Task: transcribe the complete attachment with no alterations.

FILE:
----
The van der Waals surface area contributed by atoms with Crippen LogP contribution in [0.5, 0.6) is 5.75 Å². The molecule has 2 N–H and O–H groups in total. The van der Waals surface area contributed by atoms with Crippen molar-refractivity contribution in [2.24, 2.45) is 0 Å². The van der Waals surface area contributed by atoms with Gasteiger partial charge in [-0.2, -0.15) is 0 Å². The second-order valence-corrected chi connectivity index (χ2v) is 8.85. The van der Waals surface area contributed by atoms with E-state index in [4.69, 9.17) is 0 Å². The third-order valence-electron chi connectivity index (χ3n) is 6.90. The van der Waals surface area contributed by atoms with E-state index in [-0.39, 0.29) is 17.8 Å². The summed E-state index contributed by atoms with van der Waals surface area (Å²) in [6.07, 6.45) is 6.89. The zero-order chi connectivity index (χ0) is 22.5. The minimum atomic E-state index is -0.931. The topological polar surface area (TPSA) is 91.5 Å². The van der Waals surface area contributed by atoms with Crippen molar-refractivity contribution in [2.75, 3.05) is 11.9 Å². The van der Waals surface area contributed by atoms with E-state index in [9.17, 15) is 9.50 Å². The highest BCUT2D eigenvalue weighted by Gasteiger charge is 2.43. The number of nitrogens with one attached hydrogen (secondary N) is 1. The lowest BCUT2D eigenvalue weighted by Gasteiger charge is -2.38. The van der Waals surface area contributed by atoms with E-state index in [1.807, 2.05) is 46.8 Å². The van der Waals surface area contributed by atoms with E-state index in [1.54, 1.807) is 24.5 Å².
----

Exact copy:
The van der Waals surface area contributed by atoms with Crippen LogP contribution in [0.5, 0.6) is 5.75 Å². The molecule has 2 N–H and O–H groups in total. The van der Waals surface area contributed by atoms with Crippen molar-refractivity contribution in [2.24, 2.45) is 0 Å². The van der Waals surface area contributed by atoms with Gasteiger partial charge in [-0.2, -0.15) is 0 Å². The second-order valence-corrected chi connectivity index (χ2v) is 8.85. The van der Waals surface area contributed by atoms with E-state index in [4.69, 9.17) is 0 Å². The third-order valence-electron chi connectivity index (χ3n) is 6.90. The van der Waals surface area contributed by atoms with E-state index in [-0.39, 0.29) is 17.8 Å². The summed E-state index contributed by atoms with van der Waals surface area (Å²) in [6.07, 6.45) is 6.89. The zero-order chi connectivity index (χ0) is 22.5. The minimum atomic E-state index is -0.931. The topological polar surface area (TPSA) is 91.5 Å². The van der Waals surface area contributed by atoms with Crippen molar-refractivity contribution in [2.75, 3.05) is 11.9 Å². The van der Waals surface area contributed by atoms with E-state index in [9.17, 15) is 9.50 Å². The highest BCUT2D eigenvalue weighted by Gasteiger charge is 2.43. The number of nitrogens with one attached hydrogen (secondary N) is 1. The lowest BCUT2D eigenvalue weighted by Gasteiger charge is -2.38. The van der Waals surface area contributed by atoms with E-state index in [1.807, 2.05) is 46.8 Å². The van der Waals surface area contributed by atoms with E-state index in [1.54, 1.807) is 24.5 Å².